When it comes to the portrayals of women in ancient material culture, it is hard not to feel a little deflated. After all, most of the depictions of women that remain were made by men, and the cultural significance they served were probably also tailored to men. For example, wine cups made for men and by men, depict erotic images of women, or men and women, and were thus used by men at men-only parties. These erotic images of women were none other than visual stimuli for men, thus it is their desired conceptualization of women, and not necessarily the actuality.
Another example of the vagueness of women in ancient material culture are their funerary tombs or sarcophagi. More specifically, the etruscan sarcophagus of the aristocratic Etruscan woman, Seianti Hanunia Tlesnasa, is a great example of how idealized women were in the culture, as well as the culture’s conception of the afterlife as well. Because Seianti’s skeleton was still quite intact inside the sarcophagus, scientists were able to do a modern reconstruction of her face and features. Compared to the portrait displayed on her lounging eternal counterpart, Seianti’s skeletal reconstruction of her face differs a noticeable amount, in that the artist had gone to some length to make her appear younger and “improved” (Neils, 22). What I wish archaeologists could figure out today about this sort of thing is if it was her husband that requested the improved features, the artist who did it out of cultural norms, or the wife herself who wanted to appear as her younger, best self for all of eternity, of which I couldn’t blame her for. After all, how much has really changed in a couple thousand years?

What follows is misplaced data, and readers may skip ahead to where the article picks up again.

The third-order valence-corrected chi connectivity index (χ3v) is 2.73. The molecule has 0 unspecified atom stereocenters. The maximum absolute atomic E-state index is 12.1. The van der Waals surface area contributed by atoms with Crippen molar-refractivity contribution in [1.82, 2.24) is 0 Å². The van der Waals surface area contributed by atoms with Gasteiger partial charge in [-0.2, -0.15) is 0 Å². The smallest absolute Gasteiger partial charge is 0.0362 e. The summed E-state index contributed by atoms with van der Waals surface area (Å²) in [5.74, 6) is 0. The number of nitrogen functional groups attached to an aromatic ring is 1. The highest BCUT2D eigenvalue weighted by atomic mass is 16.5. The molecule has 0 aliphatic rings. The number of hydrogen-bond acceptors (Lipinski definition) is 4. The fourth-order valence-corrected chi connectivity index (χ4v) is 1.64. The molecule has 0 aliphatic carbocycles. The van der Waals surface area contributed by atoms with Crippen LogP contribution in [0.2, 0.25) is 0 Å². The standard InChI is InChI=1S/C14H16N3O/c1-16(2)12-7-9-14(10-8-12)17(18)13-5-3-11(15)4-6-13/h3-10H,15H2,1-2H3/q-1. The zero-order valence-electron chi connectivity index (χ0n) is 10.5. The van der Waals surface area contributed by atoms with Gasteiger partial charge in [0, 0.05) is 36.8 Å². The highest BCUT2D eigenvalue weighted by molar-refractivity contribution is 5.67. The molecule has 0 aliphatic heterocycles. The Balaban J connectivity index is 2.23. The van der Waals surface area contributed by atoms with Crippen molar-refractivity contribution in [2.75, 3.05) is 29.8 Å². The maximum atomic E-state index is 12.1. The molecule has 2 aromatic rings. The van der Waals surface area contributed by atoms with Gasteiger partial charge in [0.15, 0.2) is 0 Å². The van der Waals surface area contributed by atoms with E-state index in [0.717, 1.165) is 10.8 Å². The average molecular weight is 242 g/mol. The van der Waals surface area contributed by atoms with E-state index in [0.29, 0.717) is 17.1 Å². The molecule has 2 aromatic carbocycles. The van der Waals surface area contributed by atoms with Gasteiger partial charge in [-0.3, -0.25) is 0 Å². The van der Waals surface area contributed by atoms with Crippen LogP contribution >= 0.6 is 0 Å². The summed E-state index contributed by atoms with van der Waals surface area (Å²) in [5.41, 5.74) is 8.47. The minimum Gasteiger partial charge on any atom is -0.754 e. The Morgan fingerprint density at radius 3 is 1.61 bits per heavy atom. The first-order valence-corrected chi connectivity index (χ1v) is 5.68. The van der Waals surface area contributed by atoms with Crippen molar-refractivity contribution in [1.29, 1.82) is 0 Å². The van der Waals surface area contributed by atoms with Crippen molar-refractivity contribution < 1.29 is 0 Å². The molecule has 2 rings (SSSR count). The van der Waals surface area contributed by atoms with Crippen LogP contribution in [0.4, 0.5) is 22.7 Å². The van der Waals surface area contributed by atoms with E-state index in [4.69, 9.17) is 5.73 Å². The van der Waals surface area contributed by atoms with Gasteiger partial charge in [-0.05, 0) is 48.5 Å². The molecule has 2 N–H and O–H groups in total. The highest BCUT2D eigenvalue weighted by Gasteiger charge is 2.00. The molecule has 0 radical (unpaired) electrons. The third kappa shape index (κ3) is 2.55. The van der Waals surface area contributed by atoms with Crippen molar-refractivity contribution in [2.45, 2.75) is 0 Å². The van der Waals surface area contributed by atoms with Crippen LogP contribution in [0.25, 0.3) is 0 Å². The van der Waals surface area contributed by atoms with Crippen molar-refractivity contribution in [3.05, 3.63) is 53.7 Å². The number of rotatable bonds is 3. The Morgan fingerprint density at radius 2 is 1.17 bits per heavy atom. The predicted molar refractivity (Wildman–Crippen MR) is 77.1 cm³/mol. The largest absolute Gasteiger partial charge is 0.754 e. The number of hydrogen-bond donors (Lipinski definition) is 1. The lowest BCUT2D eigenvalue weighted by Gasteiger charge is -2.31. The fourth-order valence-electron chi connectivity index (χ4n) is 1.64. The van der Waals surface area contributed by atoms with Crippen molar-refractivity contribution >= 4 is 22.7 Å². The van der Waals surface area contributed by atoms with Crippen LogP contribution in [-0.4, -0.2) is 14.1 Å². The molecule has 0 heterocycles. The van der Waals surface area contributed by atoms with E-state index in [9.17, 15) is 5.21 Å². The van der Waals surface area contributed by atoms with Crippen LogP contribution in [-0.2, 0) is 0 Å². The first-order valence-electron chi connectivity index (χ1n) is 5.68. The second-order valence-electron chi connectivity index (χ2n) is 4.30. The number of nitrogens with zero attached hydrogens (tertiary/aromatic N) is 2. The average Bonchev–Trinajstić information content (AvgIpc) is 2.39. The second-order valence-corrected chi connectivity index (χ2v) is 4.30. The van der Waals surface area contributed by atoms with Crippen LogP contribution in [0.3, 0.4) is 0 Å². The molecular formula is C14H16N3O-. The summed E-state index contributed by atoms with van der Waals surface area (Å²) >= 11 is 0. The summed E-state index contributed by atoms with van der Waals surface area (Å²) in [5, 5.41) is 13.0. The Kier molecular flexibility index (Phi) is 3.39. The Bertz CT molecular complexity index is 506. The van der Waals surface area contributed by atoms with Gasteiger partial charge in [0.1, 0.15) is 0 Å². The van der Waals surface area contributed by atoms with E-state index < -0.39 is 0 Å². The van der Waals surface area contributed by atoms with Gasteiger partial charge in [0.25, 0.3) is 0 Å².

Take Facebook for example. How many of us are guilty of photoshopping a “profile picture”, even as little as changing the lighting, in order to make ourselves appear more attractive to the whole of the Internet, and world for that matter? How awesome do we try to make our lives appear to be on our Facebook profiles? It is in human nature to want to leave some sort of legacy, of validation that we were here on this earth, and that we were the best human we could be. We want people to know that we are attractive, driven, successful; all the cultural expectations of contemporary individuals. Thus a lot of these funerary sarcophagi detailing the virtuous, motherly and goodly wives of antiquity are not far off from the Facebook walls of today. Even if it was the men who designed the funerary sarcophagi for their women, as it often was, that is not far off from today, as men constantly dictate and reinforce women’s images of themselves, especially due to the overbearing presence of media, and social media. Thus it would almost appear that human instinct is truly engrained into us from the beginning, which explains why, although we have tried to change and have come a little further in the quest for equality of the genders, the common thread of men’s dominant conceptualization of women appears to be a constant through time.
Neils, Jennifer. Women in the Ancient World. Trustees of the British Museum: London, 2011.